Partial Trisomy 16q+
Finally I locate a place where we can relate. I can now tell our story. It was my first pregnancy at 29 years of age. It was uneventful and didn't even include morning sickness. At my second ultrasound we learned that we were having a girl. The doctor was a little concerned about the circumference of her head, but not overly so.
At 34 weeks gestation my water broke with no spontaneous labor. I went to the hospital where they planned to keep me until my due date, which was October 10, 1991. Each day they would take a sample of amniotic fluid which continued to drain to check her L/S ratios to determine whether her lungs were mature enough to function on her own. On the evening of September 11, 1991 her heartbeat dropped with a slow recovery. The following evening they decided to induce labor. At 4:10 am Friday, September 13, 1991, Shelby Megan arrived. Shelby's apgar scores were low and they had to intubate her to assist with oxygen. She weighed in at 4lbs. 11oz. They called in a genetic specialist and placed me in a recovery room with several other new moms, who all had their babies at their side, except me. That afternoon with the help of my husband we made our way to the NICU. A horrible place to have to go. The sounds of all the beeping and alarming non-stop were maddening. I can still recall the very event. That evening, the genetic specialist poked her head into my little corner that was curtained off from my roommates and their babies. She proceeded to ask my husband and I if it was possible that we were related. We were stunned. My husband is Hispanic and I am Scandinavian. The reasons that the genetic specialist was called in were because dysmorphic features were noted with some hypoplasia of the mandible, collapse of the nasal alar cartilages and a low positioned diaphragm on chest x-ray.
It wasn't long before Shelby was diagnosed with Trisomy 16. The specific statement was there was extra chromatin found on the long arm of Chromosome 16. They told me that there were few to no other cases in medical history of this abnormality. I am now discovering that this is incorrect. Shortly thereafter they urged my husband and I to have blood karotypes done on each of us to determine if one of us was the carrier. We did not feel that this was necessary to do. We did not plan to have any additional children and if we decided otherwise we would have the blood work-ups done to make certain that we weren't carriers. Having the work done otherwise was unnecessary and we didn't feel that we wanted to provide one side of the family or the other a place to point their fingers. It happens!
We left the hospital without Shelby. I visited daily and would stay throughout the day taking breaks outdoors only to escape the constant beeps and alarms that never stopped. We attempted to get Shelby to breast-feed but to no avail. Every time we did feed her she would get congested and begin wheezing. At which time her sat levels would drop, triggering the alarm to notify you when the saturation level fell below a preset level. While in the hospital Shelby began this twitching that they later described as clonic jerks which were not associated with electrical abnormalities on EEG. What we saw was just twitching. You know how a dog will start to twitch their feet while asleep, possibly running in a dream. The twitching never stressed her out and it happened more often when she was asleep and it never woke her. They felt it would be best to do a laryngoscopy, endoscopy and bronchoscopy to determine that all was well with her passage ways. The examination showed normal ear morphology, normal trachea and bronchi as well as bilateral vocal chords.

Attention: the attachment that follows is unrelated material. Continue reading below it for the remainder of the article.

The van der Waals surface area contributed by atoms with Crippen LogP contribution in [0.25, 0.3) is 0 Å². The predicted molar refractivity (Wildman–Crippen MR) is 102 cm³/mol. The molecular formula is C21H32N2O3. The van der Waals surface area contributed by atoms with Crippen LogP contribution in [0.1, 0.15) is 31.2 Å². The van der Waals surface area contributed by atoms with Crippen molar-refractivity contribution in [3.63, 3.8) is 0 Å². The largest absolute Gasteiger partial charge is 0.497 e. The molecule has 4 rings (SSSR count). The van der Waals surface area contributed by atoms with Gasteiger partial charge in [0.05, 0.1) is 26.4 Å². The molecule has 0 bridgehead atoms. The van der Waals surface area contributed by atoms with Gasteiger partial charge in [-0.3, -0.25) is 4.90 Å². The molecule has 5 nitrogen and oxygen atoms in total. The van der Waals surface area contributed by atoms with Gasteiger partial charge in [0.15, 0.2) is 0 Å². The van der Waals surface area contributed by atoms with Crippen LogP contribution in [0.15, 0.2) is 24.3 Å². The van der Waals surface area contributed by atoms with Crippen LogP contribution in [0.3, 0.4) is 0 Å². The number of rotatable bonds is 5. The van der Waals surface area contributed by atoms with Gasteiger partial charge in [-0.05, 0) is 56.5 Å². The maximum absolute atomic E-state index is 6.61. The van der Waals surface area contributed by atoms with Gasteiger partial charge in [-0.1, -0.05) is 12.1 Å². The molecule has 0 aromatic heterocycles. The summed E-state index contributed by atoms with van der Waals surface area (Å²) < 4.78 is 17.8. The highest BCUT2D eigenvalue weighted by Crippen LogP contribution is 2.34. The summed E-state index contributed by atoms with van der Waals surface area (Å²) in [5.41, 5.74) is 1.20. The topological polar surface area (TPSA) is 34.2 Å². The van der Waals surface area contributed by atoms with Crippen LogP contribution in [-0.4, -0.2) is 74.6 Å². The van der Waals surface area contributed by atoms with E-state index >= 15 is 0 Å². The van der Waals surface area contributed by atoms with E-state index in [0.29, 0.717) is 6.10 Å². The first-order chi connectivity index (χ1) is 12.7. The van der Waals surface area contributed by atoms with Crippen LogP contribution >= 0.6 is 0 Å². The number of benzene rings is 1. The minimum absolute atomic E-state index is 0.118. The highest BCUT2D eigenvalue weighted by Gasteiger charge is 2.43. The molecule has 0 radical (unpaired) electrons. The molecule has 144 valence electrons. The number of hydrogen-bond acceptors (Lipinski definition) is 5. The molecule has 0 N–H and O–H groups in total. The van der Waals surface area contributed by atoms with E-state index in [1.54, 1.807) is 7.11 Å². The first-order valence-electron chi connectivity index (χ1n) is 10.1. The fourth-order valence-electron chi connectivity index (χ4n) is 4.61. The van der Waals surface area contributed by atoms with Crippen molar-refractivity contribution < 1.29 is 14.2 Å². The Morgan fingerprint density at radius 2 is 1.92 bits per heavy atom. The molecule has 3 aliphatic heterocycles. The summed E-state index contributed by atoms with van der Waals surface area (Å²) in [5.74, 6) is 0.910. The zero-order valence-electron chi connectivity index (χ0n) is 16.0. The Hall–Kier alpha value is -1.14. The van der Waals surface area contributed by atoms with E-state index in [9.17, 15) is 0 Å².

They called in a neurologist. Shelby also had a Grade I intraventricular hemorrhage. They did a sleep study that was inconclusive and decided to try to eliminate this irregular twitching by prescribing Phenobarbital. Once she was set up on 2 doses of Phenobarbital a day they decided to let me take her home. Shelby went home on her 18th day of life closely monitored by an apnea monitor. It wasn't until 4 months of age that we convinced the doctors that the Phenobarbital wasn't stopping the twitching and we didn't feel that it was needed. We then had to wean her off of the drug due to addictive complications that the drug has.
Once home, with the exception of endless doctor visits, (at least that is what it felt like) we fell into an easy pattern. I was no longer working and had the time to go through the long and treacherous steps that we have been through. When Shelby was born she never really opened her eyes more than just a slit. During her stay in the NICU I would ask many a nurse when she would open her eyes. No one really had a viable response for me. I began lifting her eyelids with my finger to see whether there was any activity behind her lids. There always was. Some slight nystagmus. After some visits with the ophthalmologist it was learned that the blood vessels in the retina of her left eye were growing improperly. A specialist in this field performed a total of 3 sessions under anesthesia to enable him to perform laser surgery on the retina of her left eye twice followed by one follow up to verify that the problem was taken care of. He claimed that she would have walking vision in her left eye and reading vision in her right.
The neurologist discovered what he thought to be a heart murmur and referred us to a cardiologist. We were also scheduled for an MRI to evaluate her head and the possible causes of her twitching/seizure activity. The MRI displayed no apparent growths or operable conditions. What was found was simply volume loss, more on the left side than the right.